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Diamond Approach

Glossary of Spiritual Wisdom

From the teachings of A.H. Almaas

What is Kindness?

Diamond Approach Teachings About: Kindness


Compassion: This is the aspect of loving kindness that is needed to experience and accept one's hurts and wounds, without defense and without resentment. One cannot have an objective understanding about anyone if there is no Compassion. When there is Compassion it becomes possible to experience one's deep wounds, an experience which readily leads to the aspects related to these wounds. Each time an aspect is buried there results a deep wound in the psyche, and the experience and acceptance of this wound is indispensable for the emergence of the buried aspect. Compassion is usually recognized in its manifestations such as consideration, regard, concern, sympathy, empathy, warmth and the like. However, it is a mode of consciousness, a presence of Being, in a certain differentiated form. Its real significance is not exactly to remove suffering, but to lead to the truth by providing the capacity to tolerate suffering. This increased tolerance for emotional suffering gives the individual the ability to refrain from ego defenses. This allows one to look objectively at one's experience, which facilitates its metabolism. It eliminates suffering in a more ultimate and fundamental sense, by allowing the ability to see the deeper causes of suffering. Also, the increased tolerance and acceptance of experience allows one to just be, instead of trying to manipulate. This allows both objective understanding and personal presence. To be who one is is a compassionate act. It is compassionate towards oneself and towards all others.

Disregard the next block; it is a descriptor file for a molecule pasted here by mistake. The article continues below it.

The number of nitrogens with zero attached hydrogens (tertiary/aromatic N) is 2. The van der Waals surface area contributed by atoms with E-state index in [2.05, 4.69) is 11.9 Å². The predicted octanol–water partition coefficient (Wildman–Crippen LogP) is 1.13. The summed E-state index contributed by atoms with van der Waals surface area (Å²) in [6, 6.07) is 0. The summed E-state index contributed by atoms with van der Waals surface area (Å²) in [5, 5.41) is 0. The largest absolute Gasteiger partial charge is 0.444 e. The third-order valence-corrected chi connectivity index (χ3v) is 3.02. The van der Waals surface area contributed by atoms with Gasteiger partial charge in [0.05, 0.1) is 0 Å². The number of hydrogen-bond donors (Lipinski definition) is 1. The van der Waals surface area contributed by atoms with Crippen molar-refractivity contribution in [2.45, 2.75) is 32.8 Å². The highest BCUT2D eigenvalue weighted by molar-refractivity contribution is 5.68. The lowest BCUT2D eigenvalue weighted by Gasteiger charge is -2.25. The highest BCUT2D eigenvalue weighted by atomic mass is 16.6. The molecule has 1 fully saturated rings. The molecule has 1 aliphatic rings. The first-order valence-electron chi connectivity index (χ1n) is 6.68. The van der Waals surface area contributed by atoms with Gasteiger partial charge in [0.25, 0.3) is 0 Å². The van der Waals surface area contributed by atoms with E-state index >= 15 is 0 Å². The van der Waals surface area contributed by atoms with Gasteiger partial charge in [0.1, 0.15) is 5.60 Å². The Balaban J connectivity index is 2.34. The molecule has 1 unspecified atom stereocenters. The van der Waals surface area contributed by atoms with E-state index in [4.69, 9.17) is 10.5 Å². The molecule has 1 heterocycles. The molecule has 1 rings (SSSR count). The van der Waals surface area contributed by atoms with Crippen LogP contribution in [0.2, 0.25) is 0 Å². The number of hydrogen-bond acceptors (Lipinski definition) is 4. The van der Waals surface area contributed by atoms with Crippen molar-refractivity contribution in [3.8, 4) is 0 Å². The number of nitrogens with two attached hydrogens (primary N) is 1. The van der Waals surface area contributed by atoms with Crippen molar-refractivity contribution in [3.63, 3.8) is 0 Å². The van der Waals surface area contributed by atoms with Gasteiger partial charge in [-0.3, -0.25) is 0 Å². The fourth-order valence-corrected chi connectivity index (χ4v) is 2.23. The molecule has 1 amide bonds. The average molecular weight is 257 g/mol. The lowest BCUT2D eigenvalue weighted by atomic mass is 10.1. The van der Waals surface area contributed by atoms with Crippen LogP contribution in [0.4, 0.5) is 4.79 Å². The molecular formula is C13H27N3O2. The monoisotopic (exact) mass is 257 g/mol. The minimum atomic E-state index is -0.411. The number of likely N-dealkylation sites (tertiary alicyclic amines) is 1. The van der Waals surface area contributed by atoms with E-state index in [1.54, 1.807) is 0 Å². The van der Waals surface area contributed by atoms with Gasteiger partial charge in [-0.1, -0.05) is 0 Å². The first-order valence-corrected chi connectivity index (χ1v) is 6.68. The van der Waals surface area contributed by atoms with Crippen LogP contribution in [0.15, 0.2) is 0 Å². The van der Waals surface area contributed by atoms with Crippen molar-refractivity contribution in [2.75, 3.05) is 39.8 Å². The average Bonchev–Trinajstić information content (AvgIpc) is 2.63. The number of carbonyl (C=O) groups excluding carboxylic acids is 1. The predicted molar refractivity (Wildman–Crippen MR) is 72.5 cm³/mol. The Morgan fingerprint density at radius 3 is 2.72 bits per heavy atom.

Kindness and Inquiry

So inquiry must be cognizant of everything in your experience and take all of it into consideration, but it will have to directly address what really matters to you at the moment. Otherwise, you won't feel that the inquiry is addressing you—it is addressing some idea of what should happen or of what's important. This attunement is the function of kindness or compassion in inquiry. It gives our inquiry an attuned sensitivity, an empathic precision. Inquiry then is attuned to the pain of the soul, her suffering and needs, and to her interests and loves. When inquiry addresses exactly where our heart is, the heart responds; if it is seen and cared for, it will open up.

Kindness and Trust

Here is the connection to safety, to the issue of hurt, and allowing ourselves to be vulnerable. When you allow yourself to be vulnerable, the compassion center is open. Don’t we usually trust someone if we see that he is compassionate toward us? Love alone sometimes isn’t enough to engender trust, but when a person has kindness and compassion, we respond with trust. What this means is that the green center of the other person has activated your own green center. It’s the same thing, the same energy. If a person is compassionate toward you, you trust him. Trust and compassion come from the same center.

Kindness as Primary Factor